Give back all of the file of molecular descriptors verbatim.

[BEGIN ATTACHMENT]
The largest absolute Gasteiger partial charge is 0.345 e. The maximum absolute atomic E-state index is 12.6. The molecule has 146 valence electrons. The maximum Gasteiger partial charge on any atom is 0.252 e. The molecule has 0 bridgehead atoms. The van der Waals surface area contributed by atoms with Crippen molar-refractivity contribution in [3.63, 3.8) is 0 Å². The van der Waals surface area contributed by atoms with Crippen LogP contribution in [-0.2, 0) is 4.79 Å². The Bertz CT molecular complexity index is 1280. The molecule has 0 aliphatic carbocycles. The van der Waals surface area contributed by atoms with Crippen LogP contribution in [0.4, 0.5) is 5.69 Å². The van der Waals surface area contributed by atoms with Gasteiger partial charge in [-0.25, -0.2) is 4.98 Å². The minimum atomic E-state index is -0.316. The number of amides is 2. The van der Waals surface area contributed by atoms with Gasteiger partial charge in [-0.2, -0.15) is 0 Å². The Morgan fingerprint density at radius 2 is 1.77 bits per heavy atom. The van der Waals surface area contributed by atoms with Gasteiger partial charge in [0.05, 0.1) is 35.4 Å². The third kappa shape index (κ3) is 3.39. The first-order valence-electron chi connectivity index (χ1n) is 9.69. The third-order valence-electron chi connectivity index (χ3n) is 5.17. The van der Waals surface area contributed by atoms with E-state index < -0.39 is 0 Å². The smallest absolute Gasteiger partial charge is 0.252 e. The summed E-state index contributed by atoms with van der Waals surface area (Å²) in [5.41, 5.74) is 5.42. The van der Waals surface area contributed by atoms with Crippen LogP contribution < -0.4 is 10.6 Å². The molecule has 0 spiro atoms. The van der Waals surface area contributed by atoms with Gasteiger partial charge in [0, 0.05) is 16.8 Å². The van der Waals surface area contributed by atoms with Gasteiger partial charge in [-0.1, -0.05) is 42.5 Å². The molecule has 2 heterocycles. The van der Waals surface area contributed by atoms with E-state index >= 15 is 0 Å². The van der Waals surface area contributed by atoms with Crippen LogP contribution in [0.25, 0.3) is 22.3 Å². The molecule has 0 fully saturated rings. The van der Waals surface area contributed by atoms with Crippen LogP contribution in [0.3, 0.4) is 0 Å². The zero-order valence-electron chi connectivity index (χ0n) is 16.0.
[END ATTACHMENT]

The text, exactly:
The largest absolute Gasteiger partial charge is 0.345 e. The maximum absolute atomic E-state index is 12.6. The molecule has 146 valence electrons. The maximum Gasteiger partial charge on any atom is 0.252 e. The molecule has 0 bridgehead atoms. The van der Waals surface area contributed by atoms with Crippen molar-refractivity contribution in [3.63, 3.8) is 0 Å². The van der Waals surface area contributed by atoms with Crippen LogP contribution in [-0.2, 0) is 4.79 Å². The Bertz CT molecular complexity index is 1280. The molecule has 0 aliphatic carbocycles. The van der Waals surface area contributed by atoms with Crippen LogP contribution in [0.4, 0.5) is 5.69 Å². The van der Waals surface area contributed by atoms with Gasteiger partial charge in [-0.25, -0.2) is 4.98 Å². The minimum atomic E-state index is -0.316. The number of amides is 2. The van der Waals surface area contributed by atoms with Gasteiger partial charge in [-0.2, -0.15) is 0 Å². The Morgan fingerprint density at radius 2 is 1.77 bits per heavy atom. The van der Waals surface area contributed by atoms with Gasteiger partial charge in [0.05, 0.1) is 35.4 Å². The third kappa shape index (κ3) is 3.39. The first-order valence-electron chi connectivity index (χ1n) is 9.69. The third-order valence-electron chi connectivity index (χ3n) is 5.17. The van der Waals surface area contributed by atoms with E-state index < -0.39 is 0 Å². The smallest absolute Gasteiger partial charge is 0.252 e. The summed E-state index contributed by atoms with van der Waals surface area (Å²) in [5.41, 5.74) is 5.42. The van der Waals surface area contributed by atoms with Crippen LogP contribution < -0.4 is 10.6 Å². The molecule has 0 spiro atoms. The van der Waals surface area contributed by atoms with Gasteiger partial charge in [0, 0.05) is 16.8 Å². The van der Waals surface area contributed by atoms with Gasteiger partial charge in [-0.1, -0.05) is 42.5 Å². The molecule has 2 heterocycles. The van der Waals surface area contributed by atoms with E-state index >= 15 is 0 Å². The van der Waals surface area contributed by atoms with Crippen LogP contribution in [0.25, 0.3) is 22.3 Å². The molecule has 0 fully saturated rings. The van der Waals surface area contributed by atoms with Crippen LogP contribution in [0.3, 0.4) is 0 Å². The zero-order valence-electron chi connectivity index (χ0n) is 16.0.